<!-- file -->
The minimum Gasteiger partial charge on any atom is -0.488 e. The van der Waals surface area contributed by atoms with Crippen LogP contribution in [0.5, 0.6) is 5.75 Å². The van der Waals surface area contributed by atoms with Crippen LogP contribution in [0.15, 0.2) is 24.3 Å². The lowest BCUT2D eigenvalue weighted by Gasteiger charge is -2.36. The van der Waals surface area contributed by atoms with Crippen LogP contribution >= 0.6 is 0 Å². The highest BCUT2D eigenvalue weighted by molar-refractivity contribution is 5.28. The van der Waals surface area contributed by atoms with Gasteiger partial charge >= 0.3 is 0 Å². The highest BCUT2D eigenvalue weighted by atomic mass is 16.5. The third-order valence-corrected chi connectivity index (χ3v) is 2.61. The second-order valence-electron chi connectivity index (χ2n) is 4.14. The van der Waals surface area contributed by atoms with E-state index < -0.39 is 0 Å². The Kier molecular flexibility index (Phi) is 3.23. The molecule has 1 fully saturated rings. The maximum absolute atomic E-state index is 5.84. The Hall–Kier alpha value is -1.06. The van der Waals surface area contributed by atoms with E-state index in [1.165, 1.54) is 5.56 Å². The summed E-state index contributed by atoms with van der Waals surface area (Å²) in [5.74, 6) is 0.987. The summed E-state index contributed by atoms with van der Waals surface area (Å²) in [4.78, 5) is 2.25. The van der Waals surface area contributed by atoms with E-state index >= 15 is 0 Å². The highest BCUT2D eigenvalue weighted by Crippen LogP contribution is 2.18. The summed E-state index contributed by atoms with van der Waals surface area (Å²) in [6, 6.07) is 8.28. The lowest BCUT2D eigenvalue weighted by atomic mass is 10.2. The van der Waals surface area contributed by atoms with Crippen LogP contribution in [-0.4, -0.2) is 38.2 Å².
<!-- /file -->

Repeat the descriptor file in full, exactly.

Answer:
The minimum Gasteiger partial charge on any atom is -0.488 e. The van der Waals surface area contributed by atoms with Crippen LogP contribution in [0.5, 0.6) is 5.75 Å². The van der Waals surface area contributed by atoms with Crippen LogP contribution in [0.15, 0.2) is 24.3 Å². The lowest BCUT2D eigenvalue weighted by Gasteiger charge is -2.36. The van der Waals surface area contributed by atoms with Crippen LogP contribution >= 0.6 is 0 Å². The highest BCUT2D eigenvalue weighted by molar-refractivity contribution is 5.28. The van der Waals surface area contributed by atoms with Gasteiger partial charge >= 0.3 is 0 Å². The highest BCUT2D eigenvalue weighted by atomic mass is 16.5. The third-order valence-corrected chi connectivity index (χ3v) is 2.61. The second-order valence-electron chi connectivity index (χ2n) is 4.14. The van der Waals surface area contributed by atoms with E-state index < -0.39 is 0 Å². The Kier molecular flexibility index (Phi) is 3.23. The molecule has 1 fully saturated rings. The maximum absolute atomic E-state index is 5.84. The Hall–Kier alpha value is -1.06. The van der Waals surface area contributed by atoms with E-state index in [1.165, 1.54) is 5.56 Å². The summed E-state index contributed by atoms with van der Waals surface area (Å²) in [5.74, 6) is 0.987. The summed E-state index contributed by atoms with van der Waals surface area (Å²) in [4.78, 5) is 2.25. The van der Waals surface area contributed by atoms with E-state index >= 15 is 0 Å². The highest BCUT2D eigenvalue weighted by Crippen LogP contribution is 2.18. The summed E-state index contributed by atoms with van der Waals surface area (Å²) in [6, 6.07) is 8.28. The lowest BCUT2D eigenvalue weighted by atomic mass is 10.2. The van der Waals surface area contributed by atoms with Crippen LogP contribution in [-0.4, -0.2) is 38.2 Å².